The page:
The skinny on Rhett
Wiseman put together a solid season in the ISL to win Gatorade Player of the Year, batting .444 with eight home runs, 24 RBI and 26 runs scored. But just what part of the outfield he ultimately lands on is not universally agreed upon in the scouting fraternity.
Two American League scouts offered different takes on how he projects.
“I don’t know if he has the arm for right,” says one scout. “I think ideally he’ll end up in centerfield, because of his speed and it takes some pressure off the bat a little bit. He’ll need to improve on his defense. He’s not a finished product yet.”
Says another, “Everyone was interested in seeing what he’d come out and do in the spring, making changes to his swing in the offseason, and I’d say he’s pretty similar to the player he was last summer, but more advanced and with more years under his belt. His bat speed and running speed, there’s two really useful tools right now, it’s just a question of whether or not he can put it together against elite pitching.”
Gens on the rise?
Virginia Tech-bound righthander Matt Tulley garners the most attention for Lowell High, and is a potential late-rounder, but the most interesting prospect to rise on the local radar this spring might be one of his teammates.
Chad Gens, a senior bound for College of San Mateo (Calif.) who roams the left side of the infield and pitches relief, doesn’t have the impressive numbers of other more high-profile position players (.356, 20 runs, 14 RBI, 3 HR, 10 stolen bases; 1-1, 2 saves, 3.00 ERA, 20 K, 9 IP). But his physical tools are impressive, demonstrating power from the plate, and his athletic 6-foot-2 frame is almost prototypical.
Late last month, for instance, Gens came in for relief in the Red Raiders’ game with Andover at Lelaucher Park, and was clocked at 90 miles per hour on his fastball –- and 62 on his curve.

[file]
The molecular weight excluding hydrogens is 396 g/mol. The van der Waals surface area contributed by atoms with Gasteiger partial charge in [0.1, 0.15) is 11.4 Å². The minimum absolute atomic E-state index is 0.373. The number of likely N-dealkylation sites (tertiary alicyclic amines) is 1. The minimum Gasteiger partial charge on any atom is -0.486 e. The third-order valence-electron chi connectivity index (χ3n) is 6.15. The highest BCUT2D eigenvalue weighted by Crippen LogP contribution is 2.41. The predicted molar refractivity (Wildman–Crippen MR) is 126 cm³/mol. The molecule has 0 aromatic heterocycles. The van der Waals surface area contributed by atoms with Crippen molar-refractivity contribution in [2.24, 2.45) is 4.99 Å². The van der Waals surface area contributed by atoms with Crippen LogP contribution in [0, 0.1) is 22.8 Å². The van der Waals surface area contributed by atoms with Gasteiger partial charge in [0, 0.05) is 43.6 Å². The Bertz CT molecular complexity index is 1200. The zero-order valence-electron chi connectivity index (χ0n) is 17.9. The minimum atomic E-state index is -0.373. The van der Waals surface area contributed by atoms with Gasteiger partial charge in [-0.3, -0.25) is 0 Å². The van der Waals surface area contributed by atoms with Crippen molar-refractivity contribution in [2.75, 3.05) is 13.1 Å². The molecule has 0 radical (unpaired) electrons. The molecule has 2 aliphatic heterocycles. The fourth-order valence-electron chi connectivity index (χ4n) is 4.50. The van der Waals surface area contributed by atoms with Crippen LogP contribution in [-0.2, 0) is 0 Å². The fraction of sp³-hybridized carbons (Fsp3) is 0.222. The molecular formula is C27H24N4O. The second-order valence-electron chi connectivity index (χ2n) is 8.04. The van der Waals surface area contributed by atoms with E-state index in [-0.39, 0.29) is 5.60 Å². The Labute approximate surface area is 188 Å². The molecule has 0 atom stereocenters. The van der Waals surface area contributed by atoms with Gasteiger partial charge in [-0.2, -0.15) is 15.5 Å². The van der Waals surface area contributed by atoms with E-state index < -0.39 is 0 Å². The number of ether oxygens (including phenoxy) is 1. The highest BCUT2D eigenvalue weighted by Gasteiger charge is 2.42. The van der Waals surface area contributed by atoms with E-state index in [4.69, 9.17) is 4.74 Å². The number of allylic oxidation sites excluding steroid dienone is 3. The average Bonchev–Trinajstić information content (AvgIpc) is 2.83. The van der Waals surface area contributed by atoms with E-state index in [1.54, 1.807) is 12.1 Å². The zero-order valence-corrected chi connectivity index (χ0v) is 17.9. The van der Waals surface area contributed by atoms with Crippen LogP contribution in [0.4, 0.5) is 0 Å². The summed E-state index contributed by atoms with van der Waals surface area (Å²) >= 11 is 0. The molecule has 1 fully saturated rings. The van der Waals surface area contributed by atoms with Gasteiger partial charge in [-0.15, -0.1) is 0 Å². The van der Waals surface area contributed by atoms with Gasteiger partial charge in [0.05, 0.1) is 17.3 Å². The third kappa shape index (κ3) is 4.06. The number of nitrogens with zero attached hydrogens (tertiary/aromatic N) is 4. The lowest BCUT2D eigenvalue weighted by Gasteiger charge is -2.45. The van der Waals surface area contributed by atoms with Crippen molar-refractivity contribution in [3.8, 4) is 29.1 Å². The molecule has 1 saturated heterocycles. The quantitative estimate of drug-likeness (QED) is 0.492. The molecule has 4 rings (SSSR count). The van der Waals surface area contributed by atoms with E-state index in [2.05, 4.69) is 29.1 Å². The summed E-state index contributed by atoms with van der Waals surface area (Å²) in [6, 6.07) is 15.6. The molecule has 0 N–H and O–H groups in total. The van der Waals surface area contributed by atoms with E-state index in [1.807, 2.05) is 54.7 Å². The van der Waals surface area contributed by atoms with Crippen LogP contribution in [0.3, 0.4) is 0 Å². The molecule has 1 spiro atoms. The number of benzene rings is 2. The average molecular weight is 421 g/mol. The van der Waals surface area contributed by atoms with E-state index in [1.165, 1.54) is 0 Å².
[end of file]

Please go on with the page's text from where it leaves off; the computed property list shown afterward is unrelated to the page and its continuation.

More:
“He’s probably one of the most intriguing kids to pop up around here,” says an American League scout. “His overall athletic ability makes him intriguing as a position player, he’s got the raw tools and he’s physical offensively.
“Going to a junior college he’s viewed as more signable than a kid going to Vanderbilt, and I think that’s the intriguing part. Gens is really raw and could learn a lot from the lower levels if you spend time developing him. So the question is, do you draft a kid like that this year with immaturity and raw tools, and hope you have a diamond in the rough, or do you wait?”
Lowell head coach Danny Graham says he’s been told by scouts that day three is a possibility for Gens, just as it is for Tulley.
“Here’s a kid who’s never been in the right situation, but he eats, sleeps and drinks baseball, the whole nine yards,” Graham said. “I was told by someone in the scouting bureau that talks to a bunch of people, Chad is going to get drafted somewhere around the 30th round. Whether or not any of that happens, I don’t know.”
Others on the cusp
At the beginning of the spring, we targeted five players who could hear their name called. Looking at that number again, there seems to be only one sure thing -– Wiseman, but where is anyone’s guess. But there are a number of other players who could see themselves in the mix.
In addition to the aforementioned Tishman and Tulley, keep an eye out for Lexington’s Chris Shaw and St. Sebastian’s John Nicklas, who are both heading to Boston College.
Also keep an eye out for another one of Wiseman’s future Vanderbilt teammates, Braintree rigthhander Pat Delano. Two years out from undergoing Tommy John surgery from world-renowned orthopedist Dr. James Andrews, Delano’s velocity –- once clocked in the low-90’s as a sophomore –- appears to be coming back. Standing 6-foot-7 and showing quality leg strength, the Bay State Conference MVP could develop into a draft-ready prospect in three years’ time, if not this year.